It’s a Siberian Elm. If you live with one, you are probably groaning when you read this. The tree’s likenesses are those that create a sort of benign chaos – snowdrift-sized piles of white fluff from cottonwoods, purple stains from elderberries, and others. Michael Dirr, a professor of horticulture at the University of Georgia, in Manual of Woody Landscape Plants, said that the Siberian Elm is “one of, if not the, world’s worst trees . . . a poor ornamental that does not deserve to be planted anywhere.”
I have written before about our tree, Tweed. The name is a combination of tree and weed. In summer it wilts, dropping twigs and leaves. In winter it loses ice-covered small limbs. In spring sticky little seeds drop and glue themselves to siding and screens. Then comes a crop of small leaves, which almost immediately drop off, so the tree starts a second batch. The mildest of winds can bring a shower of tiny twigs. Big winds bring down extremely large twigs, called branches.
On a recent morning our cat, Rogue, and I were sitting in our morning room, so called because the morning sun pours in (when Mother Nature is in the mood). It shines through two large windows that are closest to Tweed. Those would be the windows with the most sticky seeds sticking to their screens.
A loud crash sent Rogue racing for safety in the kitchen and it elevated my pulse considerably. A chunk of dead limb had landed on the deck outside the windows with a force that punctured a hole in the vinyl decking. A human head would have incurred grave damage.
It was time to discipline Tweed. Again. About ten years ago our neighbors, the ones in the intimidated house next door which is on a corner, decided to install a hot tub in their back yard. When it was completed they sunk gratefully into delicious luxury only to discover that Tweed’s body parts were all over them and the spa’s filtering system. A large limb loomed directly over the spa. They asked if it would be okay if they had that limb removed. Of course it would, the less the merrier.
The surgery involved bringing in a truck with a bucket. No way to get that rig into our back yard, so they removed their fence and the surgeons laid a deck of thick plywood so that the truck with bucket could drive onto their yard.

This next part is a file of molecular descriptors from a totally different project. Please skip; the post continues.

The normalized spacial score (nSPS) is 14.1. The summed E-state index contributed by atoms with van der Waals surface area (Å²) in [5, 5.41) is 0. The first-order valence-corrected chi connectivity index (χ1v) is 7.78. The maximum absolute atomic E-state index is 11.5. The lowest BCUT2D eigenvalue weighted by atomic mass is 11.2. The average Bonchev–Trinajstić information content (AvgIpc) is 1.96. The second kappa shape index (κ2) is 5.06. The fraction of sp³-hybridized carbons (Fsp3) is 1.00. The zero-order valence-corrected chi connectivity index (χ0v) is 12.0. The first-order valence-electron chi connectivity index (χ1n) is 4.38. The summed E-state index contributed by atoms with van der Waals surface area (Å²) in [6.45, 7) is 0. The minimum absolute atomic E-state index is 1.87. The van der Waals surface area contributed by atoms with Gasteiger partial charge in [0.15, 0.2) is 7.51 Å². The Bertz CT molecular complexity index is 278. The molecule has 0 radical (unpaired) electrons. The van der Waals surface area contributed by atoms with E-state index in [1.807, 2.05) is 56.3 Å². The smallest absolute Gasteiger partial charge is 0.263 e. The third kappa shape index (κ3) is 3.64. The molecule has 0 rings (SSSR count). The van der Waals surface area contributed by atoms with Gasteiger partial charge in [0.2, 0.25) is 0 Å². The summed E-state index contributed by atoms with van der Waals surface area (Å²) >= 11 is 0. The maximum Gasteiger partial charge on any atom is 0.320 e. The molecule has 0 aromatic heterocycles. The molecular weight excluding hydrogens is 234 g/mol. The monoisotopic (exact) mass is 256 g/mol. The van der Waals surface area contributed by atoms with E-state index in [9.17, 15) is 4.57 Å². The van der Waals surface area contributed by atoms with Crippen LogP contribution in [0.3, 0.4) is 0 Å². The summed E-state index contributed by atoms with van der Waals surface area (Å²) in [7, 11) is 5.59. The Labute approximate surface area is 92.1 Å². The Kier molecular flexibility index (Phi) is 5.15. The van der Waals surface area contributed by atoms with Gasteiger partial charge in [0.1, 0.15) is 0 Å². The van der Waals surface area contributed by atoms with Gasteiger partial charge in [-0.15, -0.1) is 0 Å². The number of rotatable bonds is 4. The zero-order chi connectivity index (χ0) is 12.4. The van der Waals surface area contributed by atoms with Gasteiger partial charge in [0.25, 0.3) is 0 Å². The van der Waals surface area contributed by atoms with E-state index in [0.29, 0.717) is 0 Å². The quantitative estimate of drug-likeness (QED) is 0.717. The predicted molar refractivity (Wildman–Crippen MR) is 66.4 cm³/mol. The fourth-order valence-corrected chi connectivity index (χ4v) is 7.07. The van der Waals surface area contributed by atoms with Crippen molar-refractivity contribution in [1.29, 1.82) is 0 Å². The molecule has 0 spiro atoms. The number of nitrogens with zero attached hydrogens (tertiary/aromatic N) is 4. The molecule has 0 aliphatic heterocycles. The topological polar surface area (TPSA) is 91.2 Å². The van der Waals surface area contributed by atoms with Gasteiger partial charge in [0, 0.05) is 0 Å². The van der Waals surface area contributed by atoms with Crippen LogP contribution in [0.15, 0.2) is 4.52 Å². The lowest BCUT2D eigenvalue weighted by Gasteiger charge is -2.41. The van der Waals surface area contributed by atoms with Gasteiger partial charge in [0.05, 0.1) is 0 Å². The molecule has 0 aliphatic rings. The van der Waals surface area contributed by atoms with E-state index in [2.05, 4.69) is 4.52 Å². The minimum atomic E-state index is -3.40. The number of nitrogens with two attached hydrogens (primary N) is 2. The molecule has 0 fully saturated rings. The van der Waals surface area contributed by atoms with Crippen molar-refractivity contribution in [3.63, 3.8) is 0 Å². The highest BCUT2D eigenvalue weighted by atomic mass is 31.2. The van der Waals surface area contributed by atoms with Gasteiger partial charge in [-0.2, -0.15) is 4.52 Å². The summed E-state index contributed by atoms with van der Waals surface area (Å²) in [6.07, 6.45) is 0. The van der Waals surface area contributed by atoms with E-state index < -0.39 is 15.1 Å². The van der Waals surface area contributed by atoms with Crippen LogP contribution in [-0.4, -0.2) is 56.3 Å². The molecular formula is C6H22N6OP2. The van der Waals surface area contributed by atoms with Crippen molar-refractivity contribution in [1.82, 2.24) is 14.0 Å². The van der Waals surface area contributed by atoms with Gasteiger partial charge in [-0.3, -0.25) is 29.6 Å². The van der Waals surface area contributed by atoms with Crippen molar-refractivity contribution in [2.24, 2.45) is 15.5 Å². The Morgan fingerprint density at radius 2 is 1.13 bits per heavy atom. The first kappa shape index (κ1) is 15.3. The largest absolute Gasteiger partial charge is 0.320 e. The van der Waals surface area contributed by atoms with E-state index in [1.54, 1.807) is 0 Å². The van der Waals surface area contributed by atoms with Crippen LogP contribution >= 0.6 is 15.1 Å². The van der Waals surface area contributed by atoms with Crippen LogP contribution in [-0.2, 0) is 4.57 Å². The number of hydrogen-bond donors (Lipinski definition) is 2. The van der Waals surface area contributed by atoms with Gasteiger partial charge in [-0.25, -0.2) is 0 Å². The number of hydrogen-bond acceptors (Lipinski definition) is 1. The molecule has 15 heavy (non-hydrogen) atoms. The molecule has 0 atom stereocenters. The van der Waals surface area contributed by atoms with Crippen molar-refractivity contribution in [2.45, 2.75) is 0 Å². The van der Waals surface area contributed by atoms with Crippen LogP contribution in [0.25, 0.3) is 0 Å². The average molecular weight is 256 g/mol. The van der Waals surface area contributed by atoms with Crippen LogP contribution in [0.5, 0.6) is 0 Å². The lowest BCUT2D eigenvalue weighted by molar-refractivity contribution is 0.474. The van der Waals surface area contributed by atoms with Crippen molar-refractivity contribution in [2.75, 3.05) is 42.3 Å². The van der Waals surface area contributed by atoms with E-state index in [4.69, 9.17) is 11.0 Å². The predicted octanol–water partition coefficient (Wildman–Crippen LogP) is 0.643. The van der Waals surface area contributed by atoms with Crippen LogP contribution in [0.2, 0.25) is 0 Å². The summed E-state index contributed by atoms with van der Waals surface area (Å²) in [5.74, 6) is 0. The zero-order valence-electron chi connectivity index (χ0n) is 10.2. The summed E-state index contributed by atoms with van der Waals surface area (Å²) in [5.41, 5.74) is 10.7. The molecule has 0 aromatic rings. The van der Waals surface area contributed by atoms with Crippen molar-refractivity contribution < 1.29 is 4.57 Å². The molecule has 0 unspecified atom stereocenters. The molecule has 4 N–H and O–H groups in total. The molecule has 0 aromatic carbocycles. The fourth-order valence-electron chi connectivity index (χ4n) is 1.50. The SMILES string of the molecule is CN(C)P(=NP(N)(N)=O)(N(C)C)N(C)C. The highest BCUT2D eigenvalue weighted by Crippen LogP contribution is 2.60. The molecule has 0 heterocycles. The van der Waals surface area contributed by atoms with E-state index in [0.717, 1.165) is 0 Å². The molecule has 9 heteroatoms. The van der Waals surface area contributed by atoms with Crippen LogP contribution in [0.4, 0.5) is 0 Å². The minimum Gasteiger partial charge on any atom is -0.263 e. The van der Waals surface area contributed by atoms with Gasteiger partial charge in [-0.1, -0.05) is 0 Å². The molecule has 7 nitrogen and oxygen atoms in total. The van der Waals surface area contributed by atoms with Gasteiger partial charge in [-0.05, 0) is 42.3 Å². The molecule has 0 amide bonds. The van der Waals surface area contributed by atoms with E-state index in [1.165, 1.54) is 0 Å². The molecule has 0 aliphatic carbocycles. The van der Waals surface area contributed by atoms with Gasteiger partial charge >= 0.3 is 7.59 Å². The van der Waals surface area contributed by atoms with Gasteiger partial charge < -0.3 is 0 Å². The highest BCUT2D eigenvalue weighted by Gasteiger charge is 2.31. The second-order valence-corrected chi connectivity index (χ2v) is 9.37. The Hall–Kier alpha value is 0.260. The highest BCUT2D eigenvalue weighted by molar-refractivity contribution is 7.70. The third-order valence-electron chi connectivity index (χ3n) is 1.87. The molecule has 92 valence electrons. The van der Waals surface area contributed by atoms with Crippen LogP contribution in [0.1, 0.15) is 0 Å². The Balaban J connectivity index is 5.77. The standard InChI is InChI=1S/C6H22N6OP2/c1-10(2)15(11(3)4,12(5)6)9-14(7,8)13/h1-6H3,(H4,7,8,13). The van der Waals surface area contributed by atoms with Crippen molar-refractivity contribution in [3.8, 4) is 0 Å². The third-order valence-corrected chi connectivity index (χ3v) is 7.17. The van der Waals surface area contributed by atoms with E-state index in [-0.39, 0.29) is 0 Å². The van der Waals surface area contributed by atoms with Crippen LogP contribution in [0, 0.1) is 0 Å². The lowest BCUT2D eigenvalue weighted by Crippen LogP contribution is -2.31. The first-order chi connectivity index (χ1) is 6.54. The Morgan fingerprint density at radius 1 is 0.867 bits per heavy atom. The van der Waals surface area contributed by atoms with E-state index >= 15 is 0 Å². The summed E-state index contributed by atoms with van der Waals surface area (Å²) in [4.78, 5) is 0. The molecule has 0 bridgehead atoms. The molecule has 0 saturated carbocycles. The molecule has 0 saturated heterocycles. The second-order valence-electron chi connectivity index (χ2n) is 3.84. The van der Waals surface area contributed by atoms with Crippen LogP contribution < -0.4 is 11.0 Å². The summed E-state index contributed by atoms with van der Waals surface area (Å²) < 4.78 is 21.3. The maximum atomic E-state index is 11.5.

The show was wonderful! We watched from lawn chairs, sipping coffee and evaluating the chainsaw technique of the man in the bucket. Husband, Jack, recorded the historical event, wielding his camera with equal skill.
A week or two ago, after the dead chunk hit the deck, we knew something further had to be done. We called Sean, who had tended many of our trees over the years. He was nice about it, but said no. He has very little to give in the knee department, collateral damage from years of grooming and loving trees. Call a big company, he said, recommending one where he used to work.
Since a bucket truck was out of the question, our job involved men far younger than Sean, and as it turned out, it was quite possible that they also had a death wish.
Have you been to Cirque du Soleil? Nothing to it. Those acrobats can do all kinds of dips, flips, leaps, and drops, but can they do them with a chainsaw in their hands?
The bucket performance 10 years ago had been entertaining, but this was suspense-filled glory. It was difficult to miss a moment of watching the climber make minute adjustments in the ropes from which he dangled. After establishing tentative footing – or not – he’d start the saw and narrowly miss severing a limb – his, not the tree’s.
On the ground stood his partner, the more experienced of the two, calling advice like a gymnastics coach at the Olympics. At one point when Tree Man called down saying something in a tremulous voice, the coach, in steely tones, replied, “No choice. You gotta learn it, man. Get going!” − or words to that effect. I thought he sounded a bit heartless, but when the crisis had passed, he yelled, “You nailed it! You’re golden!” I don’t know if they’re that generous with praise at Cirque de Soleil.
Tweed is roughly 84 feet tall, with a circumference of 24 feet at the roots, and a somewhat more svelte 14-foot waist. From the waist, five imposing limbs rise almost vertically to house colonies of squirrels and many birds with their extended families.
Before the trim, Tweed was a tangled mass of dead, dying, and live branches. A huge bed head of a tree.
Today, almost a week after the styling, Tweed has a panache rarely seen in a Siberian Elm. Oh, he has a scar or two around the bottom, but of course he is of age.
I am of age too, and my life experiences have told me that scars are definitely part of the picture. So we have that in common. I’ll never make Cirque du Soleil, and Tweed will never become an oak.
Oaks drop acorns on roofs and wake people up. No tree is without fault.
But if Joyce Kilmer could overlook the negatives to see a lovely poem, so can we − in both people and trees.